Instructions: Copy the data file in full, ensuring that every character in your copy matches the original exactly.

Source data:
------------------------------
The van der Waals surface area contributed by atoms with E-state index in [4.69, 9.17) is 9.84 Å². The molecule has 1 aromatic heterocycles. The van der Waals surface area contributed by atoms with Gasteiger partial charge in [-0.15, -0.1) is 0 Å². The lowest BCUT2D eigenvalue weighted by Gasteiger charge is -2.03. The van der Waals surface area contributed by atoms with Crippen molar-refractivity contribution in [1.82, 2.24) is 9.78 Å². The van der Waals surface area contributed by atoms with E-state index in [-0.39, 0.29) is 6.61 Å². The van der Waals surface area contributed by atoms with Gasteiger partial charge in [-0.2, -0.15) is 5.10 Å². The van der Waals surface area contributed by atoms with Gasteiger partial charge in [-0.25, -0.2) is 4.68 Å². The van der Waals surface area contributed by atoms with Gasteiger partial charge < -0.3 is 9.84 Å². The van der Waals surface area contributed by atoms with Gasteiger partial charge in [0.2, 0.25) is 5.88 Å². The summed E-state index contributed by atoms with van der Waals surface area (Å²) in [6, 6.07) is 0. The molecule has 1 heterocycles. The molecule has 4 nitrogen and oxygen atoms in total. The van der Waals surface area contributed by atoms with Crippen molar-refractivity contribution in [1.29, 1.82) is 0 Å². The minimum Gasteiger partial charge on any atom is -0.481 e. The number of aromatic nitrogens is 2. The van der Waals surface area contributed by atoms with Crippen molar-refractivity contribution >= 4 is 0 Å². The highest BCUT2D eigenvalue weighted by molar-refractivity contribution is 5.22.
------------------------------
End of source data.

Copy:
The van der Waals surface area contributed by atoms with E-state index in [4.69, 9.17) is 9.84 Å². The molecule has 1 aromatic heterocycles. The van der Waals surface area contributed by atoms with Gasteiger partial charge in [-0.15, -0.1) is 0 Å². The lowest BCUT2D eigenvalue weighted by Gasteiger charge is -2.03. The van der Waals surface area contributed by atoms with Crippen molar-refractivity contribution in [1.82, 2.24) is 9.78 Å². The van der Waals surface area contributed by atoms with E-state index in [-0.39, 0.29) is 6.61 Å². The van der Waals surface area contributed by atoms with Gasteiger partial charge in [-0.2, -0.15) is 5.10 Å². The van der Waals surface area contributed by atoms with Gasteiger partial charge in [-0.25, -0.2) is 4.68 Å². The van der Waals surface area contributed by atoms with Gasteiger partial charge < -0.3 is 9.84 Å². The van der Waals surface area contributed by atoms with Gasteiger partial charge in [0.2, 0.25) is 5.88 Å². The summed E-state index contributed by atoms with van der Waals surface area (Å²) in [6, 6.07) is 0. The molecule has 1 heterocycles. The molecule has 4 nitrogen and oxygen atoms in total. The van der Waals surface area contributed by atoms with Crippen molar-refractivity contribution in [1.29, 1.82) is 0 Å². The minimum Gasteiger partial charge on any atom is -0.481 e. The number of aromatic nitrogens is 2. The van der Waals surface area contributed by atoms with Crippen molar-refractivity contribution >= 4 is 0 Å². The highest BCUT2D eigenvalue weighted by molar-refractivity contribution is 5.22.